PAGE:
The following applies to project units rather than books. Books require less thought as a book only has one box associated with it and the book unit will takes its stack setting from the book.
You should be familiar with the concept of a stack before creating CS coursework.
Minimize the number of stacks
It is important to think about the stack or stacks that your course uses. You should avoid creating a new stack for each unit. There are very few cases where this is needed. If you unnecessarily create new stacks for each unit, you will be be less efficient and waste unnecessary time with stack builds.
You should look to use as few stacks as possible, ideally just one, and use that stack for all units. There are perfectly valid exceptions, but this is the rule.
Single stack example
To illustrate a single stack situation, let’s assume you are teaching a course “Programming in Java”. You could either use our default Java stack or you start with the Java stack and then add additional tools so it has all the components you require to teach all parts of your course.
Whether you have created your own stack or used a default one, you would then point all your units to that one, same stack.
If, as you create more units in your course, you find you need to install more tools, then you should update the stack with a new version.
By default, when you choose a stack for your new unit, it will point to the latest version. So if the underlying stack is updated from any location at all, then any unit that uses that stack will automatically be set to use it. Students who are using a unit in a class will also automatically use the latest version when it is updated.
It follows that you should be very careful when pointing to a specific version of a stack, rather than the latest version. If you do this, then you will need to update all units that are not set to use the latest version.
Multiple stack example
Let’s say you are teaching a course “Introduction to Programming” and it has 3 modules “Java”, “Python” and “Haskell” and each module contains a good number of units. In this case, you could still choose the single stack approach, but you would need to install all three languages and their toolsets and then create a stack from it.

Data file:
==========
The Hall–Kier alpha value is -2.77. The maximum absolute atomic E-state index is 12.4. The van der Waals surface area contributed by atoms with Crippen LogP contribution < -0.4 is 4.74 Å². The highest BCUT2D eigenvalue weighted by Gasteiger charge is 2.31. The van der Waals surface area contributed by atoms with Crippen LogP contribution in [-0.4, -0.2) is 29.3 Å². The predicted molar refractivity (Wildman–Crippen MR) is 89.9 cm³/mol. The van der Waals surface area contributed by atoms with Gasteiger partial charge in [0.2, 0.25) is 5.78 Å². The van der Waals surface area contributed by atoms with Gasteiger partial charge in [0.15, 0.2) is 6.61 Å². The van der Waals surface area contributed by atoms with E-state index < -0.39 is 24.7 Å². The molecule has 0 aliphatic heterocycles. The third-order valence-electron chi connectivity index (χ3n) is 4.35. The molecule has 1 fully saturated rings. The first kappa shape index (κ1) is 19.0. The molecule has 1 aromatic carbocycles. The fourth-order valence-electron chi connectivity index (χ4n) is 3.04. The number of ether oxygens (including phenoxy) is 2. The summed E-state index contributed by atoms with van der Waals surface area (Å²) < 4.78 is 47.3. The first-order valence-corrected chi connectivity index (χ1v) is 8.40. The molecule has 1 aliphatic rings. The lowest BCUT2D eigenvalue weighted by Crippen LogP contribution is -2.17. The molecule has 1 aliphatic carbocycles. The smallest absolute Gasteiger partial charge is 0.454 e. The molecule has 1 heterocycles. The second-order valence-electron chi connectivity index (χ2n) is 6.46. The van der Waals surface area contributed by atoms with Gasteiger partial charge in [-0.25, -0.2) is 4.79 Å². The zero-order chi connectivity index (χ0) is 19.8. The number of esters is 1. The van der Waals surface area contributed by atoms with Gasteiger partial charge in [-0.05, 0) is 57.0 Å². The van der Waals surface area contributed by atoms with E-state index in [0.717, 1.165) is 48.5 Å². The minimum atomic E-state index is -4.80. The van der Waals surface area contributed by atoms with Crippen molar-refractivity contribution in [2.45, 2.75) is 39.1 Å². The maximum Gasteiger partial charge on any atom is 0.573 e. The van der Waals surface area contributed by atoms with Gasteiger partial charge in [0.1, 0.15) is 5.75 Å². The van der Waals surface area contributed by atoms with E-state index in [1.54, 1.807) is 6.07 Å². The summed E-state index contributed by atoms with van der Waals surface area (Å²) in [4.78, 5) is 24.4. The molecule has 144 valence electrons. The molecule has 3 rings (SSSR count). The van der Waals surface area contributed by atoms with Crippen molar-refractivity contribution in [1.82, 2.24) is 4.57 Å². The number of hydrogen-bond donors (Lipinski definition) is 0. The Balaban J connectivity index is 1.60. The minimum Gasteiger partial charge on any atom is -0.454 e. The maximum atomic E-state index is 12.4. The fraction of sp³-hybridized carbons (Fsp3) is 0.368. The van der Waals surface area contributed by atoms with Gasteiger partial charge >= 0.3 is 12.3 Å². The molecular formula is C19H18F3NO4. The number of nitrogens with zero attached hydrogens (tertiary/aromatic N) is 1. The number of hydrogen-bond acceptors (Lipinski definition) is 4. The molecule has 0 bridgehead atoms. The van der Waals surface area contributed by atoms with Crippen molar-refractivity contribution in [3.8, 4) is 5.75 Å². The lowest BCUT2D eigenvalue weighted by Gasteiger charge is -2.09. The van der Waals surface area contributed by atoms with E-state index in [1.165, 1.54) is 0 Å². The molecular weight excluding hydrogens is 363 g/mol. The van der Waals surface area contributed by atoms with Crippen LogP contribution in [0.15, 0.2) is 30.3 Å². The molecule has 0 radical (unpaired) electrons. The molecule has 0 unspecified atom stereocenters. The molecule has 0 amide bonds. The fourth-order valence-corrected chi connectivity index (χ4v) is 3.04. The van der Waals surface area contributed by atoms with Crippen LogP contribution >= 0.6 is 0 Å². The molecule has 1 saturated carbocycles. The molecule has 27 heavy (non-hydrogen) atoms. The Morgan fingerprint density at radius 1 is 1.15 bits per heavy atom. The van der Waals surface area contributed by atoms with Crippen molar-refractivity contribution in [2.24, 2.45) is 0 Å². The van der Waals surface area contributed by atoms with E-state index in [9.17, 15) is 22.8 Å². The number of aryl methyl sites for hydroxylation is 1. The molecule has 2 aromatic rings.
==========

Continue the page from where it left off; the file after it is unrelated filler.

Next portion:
A simpler approach would be to use three separate stacks, one for each language. You set the units for each language to point to the appropriate language stack.
Other than that, the principles described above still apply.
It is possible to change the stack for a unit. This can be done from either the listing or from within the IDE. However, if this change were to be needed for all units then you would have to repeat this for each unit individually.
It is therefore highly recommended that you start with a stack and stick with it wherever possible.
Stacks not owned by you
If you were to use one of Codio’s default stacks then you are not able to update these yourself as you don’t have permissions. However, you might want to start off with, say, the Java stack and then install new components.
In this case, you should plan this ahead of time. You would
- first create the unit from Codio’s Java stack
- install your components
- create a new stack from your unit (in the IDE or when you publish)
- make sure your stack is switched to that newly created stack
You now own this stack and so you can update whenever you like down the line. When you create new units, you would then choose this new stack.
Use Latest Version
When you assign a stack to a unit, it will be set by default to the Use Latest Version. If you view the stack settings from the IDE (Project-Stack Settings) or from the 3 blue dots menu, you will see that this is the default.
Understanding what Use Latest Version means is important. When you work with a unit as a course author, that unit is actually using a fixed version. It does not automatically switch to the latest version each time a new version of a stack is created. This could be dangerous as switching a stack resets everything outside the workspace folder. If you want to update to the latest version then you need to go to the stack settings dialog and press the save button.
Where Use Latest Version is useful is when you assign a course module and its units to a class. In this case, students who have not yet started a unit will get the latest version of the stack.